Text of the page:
Impact of Aerobic Exercise on Asthma Morbidity (Ex-Asthma)
|Study Design:||Allocation: Randomized
Intervention Model: Parallel Assignment
Masking: Single Blind (Outcomes Assessor)
Primary Purpose: Treatment
|Official Title:||Impact of Aerobic Exercise on Asthma Morbidity|
- Asthma control Questionnaire (Juniper) [ Time Frame: Within 1 week of completion of the intervention (i.e., after 12 weeks) ]
- Asthma quality of life questionnaire (Juniper) [ Time Frame: Within 1 week of completion of the intervention (i.e., after 12 weeks) ]
- Asthma control test [ Time Frame: Within 1 week of completion of the intervention (i.e., after 12 weeks) ]
- Inflammatory markers [ Time Frame: Within 1 week of completion of the intervention (i.e., after 12 weeks) ]
|Study Start Date:||January 2010|
|Study Completion Date:||August 2014|
|Primary Completion Date:||July 2013 (Final data collection date for primary outcome measure)|
Experimental: Aerobic exercise
12 weeks of supervised aerobic exercise and standard care
Behavioral: Aerobic exercise
12 weeks of supervised exercise, 3 x week, 1 hour sessions
Placebo Comparator: Usual care
12 weeks of standard care
Behavioral: Usual care
Standard medical care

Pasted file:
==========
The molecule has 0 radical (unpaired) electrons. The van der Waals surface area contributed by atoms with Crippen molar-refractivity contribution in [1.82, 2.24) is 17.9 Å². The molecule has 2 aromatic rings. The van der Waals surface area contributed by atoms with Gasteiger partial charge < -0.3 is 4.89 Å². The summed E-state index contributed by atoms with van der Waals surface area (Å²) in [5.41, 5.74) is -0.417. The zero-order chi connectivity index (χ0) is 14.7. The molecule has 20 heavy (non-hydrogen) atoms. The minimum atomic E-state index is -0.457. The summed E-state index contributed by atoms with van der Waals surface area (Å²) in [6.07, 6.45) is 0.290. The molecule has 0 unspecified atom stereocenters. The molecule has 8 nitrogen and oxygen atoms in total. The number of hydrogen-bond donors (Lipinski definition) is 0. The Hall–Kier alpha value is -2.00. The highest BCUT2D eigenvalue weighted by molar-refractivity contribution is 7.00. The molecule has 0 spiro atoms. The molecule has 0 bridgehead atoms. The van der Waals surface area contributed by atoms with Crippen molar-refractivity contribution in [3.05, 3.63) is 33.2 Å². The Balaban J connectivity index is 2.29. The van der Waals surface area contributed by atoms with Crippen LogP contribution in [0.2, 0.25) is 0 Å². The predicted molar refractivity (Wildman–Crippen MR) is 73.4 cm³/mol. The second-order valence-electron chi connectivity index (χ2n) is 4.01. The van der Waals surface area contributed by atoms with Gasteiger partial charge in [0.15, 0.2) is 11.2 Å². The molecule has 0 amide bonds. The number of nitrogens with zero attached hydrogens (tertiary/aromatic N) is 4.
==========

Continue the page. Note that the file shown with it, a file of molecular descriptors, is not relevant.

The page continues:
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Introduction: Asthma is a chronic respiratory disorder primarily driven by increased airway inflammation. It is one of the most prevalent chronic conditions affecting Canadians. It is the most common chronic illness affecting children and the fourth most common disorders affecting adults. In 2001, nearly 2.2 million (8.4%) Canadians were diagnosed as having asthma. More importantly, asthma is an escalating medical problem in Canada, e.g., between 1994 and 2001, there was a 40% increase in the number of Canadians with asthma. Not only is the prevalence of asthma increasing, but there has been a rapid rise in the morbidity and costs associated with asthma and its poor control. The WHO estimated that the global cost of caring for asthma exceeds that of AIDS/HIV and tuberculosis combined. Though recent guidelines have emphasized the importance of improving asthma control and quality of life, leading to huge amounts of resource being dedicated to this, more than 50% of adult patients with asthma remain poorly controlled. As current treatment strategies appear to be failing, it is important to target simple, cost effective interventions that are applicable for most patients with asthma and will increase overall levels of control and decrease asthma morbidity. There is evidence to suggest that aerobic exercise may improve asthma symptoms and control in children. In addition, there is evidence that exercise directly improves inflammatory and immune profiles in non-asthma patients, which may provide the mechanism by which exercise could improve asthma. However, there are no known studies that have systematically assessed the effects of aerobic exercise on asthma control, quality of life or immune function in adult asthma populations.